Inside the anti-racist history of Carnival

Notting Hill Carnival

Many of us know Notting Hill Carnival as a colourful, loud, and perhaps boozy affair. The annual street festival is a staple of our city’s social calendar, but how many of us are aware of its anti-racist, anti-colonial origins?

Originally called the Caribbean Carnival, the event was created by Trinidadian activist Claudia Jones following a series of racially motivated attacks on the West Indian community in Notting Hill.

The festival came to become a celebration of Caribbean culture, and today is a joyful coming-together for Londoners from all walks of life.
 

The Notting Hill riots

On August 20th 1958, a number of West Indian homes in the Notting Hill area were vandalised by a large group of white men, known as ‘Teds’ — a movement inspired by the rebellious spirit of 1950s rock n roll that, among some, translated into animosity towards People of Colour. Many residents were assaulted during the attack, including Majbritt Morrison, a white Swedish woman married to a Jamaican man.

This is considered by many to be the catalyst for the Notting Hill riots, and spurred escalating acts of violence until the riots themselves began ten days later.

The attack came amidst open hostility to a new wave of Caribbean immigrants following World War II — particularly from white working class residents, who were further encouraged by the racist messaging of right-wing political groups. For one, fascist leader Oswald Mosley was known for the infamous slogan: “Keep Britain White”.

On August 30th, a reported crowd of 400 white people launched attacks on the Caribbean population, throwing petrol bombs and milk bottles and even using butcher’s knives and iron bars as weapons. The Black community fought back, and the rioting lasted for five nights.

In 2002, the Guardian reported that police reports of the riots attempted to deny the racial nature of the violence. In an official report, Detective Sergeant M Walters of the Notting Hill police said: “Whereas there certainly was some ill feeling between white and coloured residents in this area, it is abundantly clear much of the trouble was caused by ruffians, both coloured and white, who seized on this opportunity to indulge in hooliganism.”

It is thanks to police witness statements and statistics shared by others that the true story was known — and it’s important for us to remember this history as we dance with our friends to the beat of steelpan drums.
 

The first Caribbean Carnival

According to historian Fiona Compton, the origins of Carnival go way back to the 17th Century, when enslaved Africans held their own festivities while their European colonisers celebrated Lent with masquerade balls. This was an act of rebellion, Compton told BBC News. “They would observe, mimic, and incorporate their own African masteries, music, costume making and so on; a ridicule of their oppressors.”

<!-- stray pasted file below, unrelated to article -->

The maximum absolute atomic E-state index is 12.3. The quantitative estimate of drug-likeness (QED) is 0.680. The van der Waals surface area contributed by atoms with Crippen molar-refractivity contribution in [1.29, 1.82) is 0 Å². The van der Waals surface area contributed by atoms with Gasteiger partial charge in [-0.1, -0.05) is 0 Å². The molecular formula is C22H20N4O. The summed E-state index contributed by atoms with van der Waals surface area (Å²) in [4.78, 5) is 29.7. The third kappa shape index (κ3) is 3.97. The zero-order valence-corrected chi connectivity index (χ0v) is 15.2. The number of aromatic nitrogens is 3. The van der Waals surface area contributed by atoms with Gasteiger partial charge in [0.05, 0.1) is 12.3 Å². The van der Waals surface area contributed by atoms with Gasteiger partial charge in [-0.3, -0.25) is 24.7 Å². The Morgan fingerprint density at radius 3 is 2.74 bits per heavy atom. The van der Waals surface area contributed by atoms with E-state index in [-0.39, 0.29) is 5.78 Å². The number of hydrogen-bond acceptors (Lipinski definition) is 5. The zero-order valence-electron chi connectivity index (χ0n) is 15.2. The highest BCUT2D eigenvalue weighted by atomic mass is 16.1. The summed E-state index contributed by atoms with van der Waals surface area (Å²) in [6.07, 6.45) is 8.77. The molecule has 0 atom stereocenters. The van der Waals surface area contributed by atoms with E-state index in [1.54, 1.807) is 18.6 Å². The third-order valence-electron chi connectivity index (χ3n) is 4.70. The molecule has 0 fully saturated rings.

Claudia Jones held London’s first Caribbean Carnival in January 1959, to “wash the taste of Notting Hill out of our mouths”, according to her colleague Donald Hinds. Held inside St Pancras Town Hall and reported to have around 50 attendees, Carnival was a way for Jones’ community to heal and come together. The festival was celebrated annually, mainly by West Indians, until Jones’ death in 1964.

In 1966, the event began shaping into the festival we recognise today, adopting the moniker Notting Hill Fayre and run by community activist Rhaune Laslett. The week-long festival was a celebration of the neighbourhood’s cultural diversity, and famously ended with a parade.

As the event grew in popularity, Laslett handed over the reins to the city, and the Fayre became Notting Hill Carnival.
 

An ongoing legacy

“Notting Hill Carnival… is not the equivalent of O2 Wireless, or Lovebox,” journalist Kuba Shand-Baptiste wrote in the Independent. “It is not a generic festival, there to give everyone a chance to enjoy whatever their favourite genre of music happens to be…It is a street party, first and foremost, dedicated to celebrating Caribbean culture in all its forms and resistance against racism and brutality.”

In her piece, Shand-Baptiste critiques the 2019 Carnival, in which she noticed a degree of departure from Caribbean music to make way for techno, trap, house, and gospel — along with an increased presence of brands such as Red Bull facilitating ‘VIP’ experiences.

“When it’s harder for me to hear Soca than it is for me to brush past white people with dreadlocks…it’s clear something has to change,” she writes. Soca is Trinidadian music that fuses calypso with Caribbean rhythms.

When visiting Notting Hill Carnival, enjoy it as it was intended — a celebration of African-Caribbean culture. For those of us outside of that culture, remember to treat the house we’re visiting in the way we’d like ours to be treated.
 
Kindred is hosting a special Live Friday to celebrate Carnival, featuring Alicai Harley, on Friday August 27th. Book your ticket here

Monica Karpinski

Monica Karpinski

Monica Karpinski works with Kindred on digital and content strategy, including brand storytelling.

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